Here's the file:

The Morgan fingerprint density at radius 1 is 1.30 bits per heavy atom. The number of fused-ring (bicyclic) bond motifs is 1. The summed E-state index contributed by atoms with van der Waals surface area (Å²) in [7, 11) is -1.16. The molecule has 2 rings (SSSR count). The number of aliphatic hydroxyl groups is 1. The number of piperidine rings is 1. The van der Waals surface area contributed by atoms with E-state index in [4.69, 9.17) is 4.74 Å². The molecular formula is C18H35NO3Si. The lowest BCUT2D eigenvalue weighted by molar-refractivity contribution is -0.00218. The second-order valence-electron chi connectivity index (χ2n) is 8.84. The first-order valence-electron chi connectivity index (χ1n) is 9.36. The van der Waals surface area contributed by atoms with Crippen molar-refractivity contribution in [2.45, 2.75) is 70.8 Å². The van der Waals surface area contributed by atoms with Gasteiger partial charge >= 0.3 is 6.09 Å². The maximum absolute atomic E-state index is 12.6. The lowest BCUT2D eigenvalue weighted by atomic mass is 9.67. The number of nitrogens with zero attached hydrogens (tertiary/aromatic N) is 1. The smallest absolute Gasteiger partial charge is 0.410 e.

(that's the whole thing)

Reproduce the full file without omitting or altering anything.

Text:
The Morgan fingerprint density at radius 1 is 1.30 bits per heavy atom. The number of fused-ring (bicyclic) bond motifs is 1. The summed E-state index contributed by atoms with van der Waals surface area (Å²) in [7, 11) is -1.16. The molecule has 2 rings (SSSR count). The number of aliphatic hydroxyl groups is 1. The number of piperidine rings is 1. The van der Waals surface area contributed by atoms with E-state index in [4.69, 9.17) is 4.74 Å². The molecular formula is C18H35NO3Si. The lowest BCUT2D eigenvalue weighted by molar-refractivity contribution is -0.00218. The second-order valence-electron chi connectivity index (χ2n) is 8.84. The first-order valence-electron chi connectivity index (χ1n) is 9.36. The van der Waals surface area contributed by atoms with Crippen molar-refractivity contribution in [2.45, 2.75) is 70.8 Å². The van der Waals surface area contributed by atoms with Gasteiger partial charge >= 0.3 is 6.09 Å². The maximum absolute atomic E-state index is 12.6. The lowest BCUT2D eigenvalue weighted by atomic mass is 9.67. The number of nitrogens with zero attached hydrogens (tertiary/aromatic N) is 1. The smallest absolute Gasteiger partial charge is 0.410 e.